The office furniture industry is full of willing salesmen who will be happy to let you replace your existing desks with sit-stand options. But most are selling the product, not the concept.

I have been selling sit-stand furniture since the last century! I understand about the cultural issues of introducing sit-stand, the training requirements and the benefits as well as the problems they may cause. I also know that standing more is only part of the solution. Most people in the furniture industry don’t.

It doesn’t matter whether your motivation is a board level edict, a wellbeing initiative, a desire for best practice or a vociferous colleague with a note from their physiotherapist. Whatever the circumstances, you need to avoid a knee-jerk reaction or a relationship with a poorly informed supplier.

With good quality sit-stand desks now available at under £500 and desktop adaptors available for even less, taking the sit-stand option may seem logical and (comparatively) inexpensive – perhaps even inevitable. However, it will not be money well spent if nobody is using them in six months or if your personnel replace poor sitting postures with poor standing postures.

So please – stop and think before you sit and stand!

Should we really be telling people to stand more?

March 10, 2015

At the end of the recent Health & Wellbeing at Work conference in Birmingham (England), there was an animated debate about whether or not standing improves the wellbeing and productivity of workers. Votes were taken at the start and finish of the discussion. Interestingly, by the end of the debate, those who believed this to be the case decreased and the abstentions more than doubled!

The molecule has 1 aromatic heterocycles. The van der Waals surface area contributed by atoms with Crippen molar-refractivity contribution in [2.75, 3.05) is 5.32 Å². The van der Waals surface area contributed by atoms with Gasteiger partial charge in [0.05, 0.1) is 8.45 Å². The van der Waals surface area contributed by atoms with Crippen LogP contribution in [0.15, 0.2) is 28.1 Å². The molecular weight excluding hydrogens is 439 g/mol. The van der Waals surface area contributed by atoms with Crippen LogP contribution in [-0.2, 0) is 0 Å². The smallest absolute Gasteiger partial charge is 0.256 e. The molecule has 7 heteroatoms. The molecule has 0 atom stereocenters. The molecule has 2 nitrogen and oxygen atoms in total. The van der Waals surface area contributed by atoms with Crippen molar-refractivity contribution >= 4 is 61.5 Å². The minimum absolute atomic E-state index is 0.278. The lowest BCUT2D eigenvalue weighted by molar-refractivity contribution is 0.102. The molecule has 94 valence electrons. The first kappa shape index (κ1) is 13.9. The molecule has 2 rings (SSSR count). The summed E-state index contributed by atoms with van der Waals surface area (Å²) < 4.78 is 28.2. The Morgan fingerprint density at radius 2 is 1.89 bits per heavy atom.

In view of all the recent publicity about the perils of prolonged sitting, this outcome might seem anomalous. After all, the participants were nearly all ergonomists, physiotherapists, health & safety and occupational health professionals. Surely all the evidence means we should stand more?


All the evidence suggests we should sit less. And that is not the same thing at all.

sit-stand-exampleJust replacing static sitting postures with static standing postures is not the answer. There is a much bigger picture to be addressed. As a vendor of sit-stand desks for nearly 20 years, I am delighted that there is much more interest in such products. They offer both the musculoskeletal benefits we have been propounding and, as recent evidence now suggests, cardiovascular benefits too. However, their implementation will only be effective as an integral part of a broader initiative to encourage less sitting and more movement.